Norharmane Matrix Enhances Detection of Endotoxin by MALDI-MS for Simultaneous Profiling of Pathogen, Host, and Vector Systems

Scott AJ, Flinders B, Cappell J, Liang T, Pelc RS, et al. Pathog Dis. 2016 Nov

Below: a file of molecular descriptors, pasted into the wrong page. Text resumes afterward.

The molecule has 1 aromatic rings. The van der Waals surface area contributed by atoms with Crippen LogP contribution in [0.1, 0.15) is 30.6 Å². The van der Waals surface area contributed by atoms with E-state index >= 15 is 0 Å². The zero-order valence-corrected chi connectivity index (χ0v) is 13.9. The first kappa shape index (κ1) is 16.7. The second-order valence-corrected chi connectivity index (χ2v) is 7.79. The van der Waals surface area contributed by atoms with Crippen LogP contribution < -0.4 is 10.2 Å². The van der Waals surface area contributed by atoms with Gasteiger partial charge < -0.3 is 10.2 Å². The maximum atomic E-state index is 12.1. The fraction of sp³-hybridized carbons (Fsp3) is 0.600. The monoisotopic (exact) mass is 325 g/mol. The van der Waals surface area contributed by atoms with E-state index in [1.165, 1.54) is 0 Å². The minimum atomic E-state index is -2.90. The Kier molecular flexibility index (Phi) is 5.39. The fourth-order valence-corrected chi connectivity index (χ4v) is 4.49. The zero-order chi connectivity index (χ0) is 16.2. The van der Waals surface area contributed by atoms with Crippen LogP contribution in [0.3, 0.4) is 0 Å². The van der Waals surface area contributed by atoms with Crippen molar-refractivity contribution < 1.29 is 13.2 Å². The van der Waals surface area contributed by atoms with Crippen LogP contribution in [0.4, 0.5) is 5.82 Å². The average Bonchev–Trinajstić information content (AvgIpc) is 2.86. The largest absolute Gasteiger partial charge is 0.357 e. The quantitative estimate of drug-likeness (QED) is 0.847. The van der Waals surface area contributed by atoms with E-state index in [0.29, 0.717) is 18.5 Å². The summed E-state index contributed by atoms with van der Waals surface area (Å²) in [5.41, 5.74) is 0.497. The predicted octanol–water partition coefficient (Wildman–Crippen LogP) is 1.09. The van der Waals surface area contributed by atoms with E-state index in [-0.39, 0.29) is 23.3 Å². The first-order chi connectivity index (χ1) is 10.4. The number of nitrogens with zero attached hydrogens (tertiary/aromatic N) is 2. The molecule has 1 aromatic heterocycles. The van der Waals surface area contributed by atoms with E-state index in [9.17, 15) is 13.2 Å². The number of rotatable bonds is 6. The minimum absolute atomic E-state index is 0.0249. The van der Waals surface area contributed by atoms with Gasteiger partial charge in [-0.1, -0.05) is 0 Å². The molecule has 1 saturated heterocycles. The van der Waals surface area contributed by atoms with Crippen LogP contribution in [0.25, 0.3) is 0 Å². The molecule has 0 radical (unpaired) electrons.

The discovery of novel pathogenic mechanisms engaged during bacterial infections requires the evolution of advanced techniques. Here, we evaluate the dual polarity matrix norharmane (NRM) to improve detection of bacterial lipid A (endotoxin), from host and vector tissues infected with Francisella novicida (Fn). We evaluated NRM for improved detection and characterization of a wide range of lipids in both positive and negative polarities, including lipid A and phospholipids across a range of matrix-assisted laser desorption-ionization-coupled applications. NRM matrix improved the limit of detection (LOD) for monophosphoryl lipid A (MPLA) down to picogram level representing a 10-fold improvement of LOD versus 2,5-dihydroxybenzoic acid and 100-fold improvement of LOD versus 9-aminoacridine (9-AA). Improved LOD for lipid A subsequently facilitated detection of the Fn lipid A major ion (m/z 1665) from extracts of infected mouse spleen and the temperature-modified Fn lipid A at m/z 1637 from infected Dermacentor variabilis ticks. Finally, we simultaneously mapped bacterial phospholipid signatures within anFn-infected spleen along with an exclusively host-derived inositol-based phospholipid (m/z 933) demonstrating coprofiling of the host-pathogen interaction. Expanded use of NRM matrix in other infection models and endotoxin-targeting imaging experiments will improve our understanding of the lipid interactions at the host-pathogen interface. … Continue readingNorharmane Matrix Enhances Detection of Endotoxin by MALDI-MS for Simultaneous Profiling of Pathogen, Host, and Vector Systems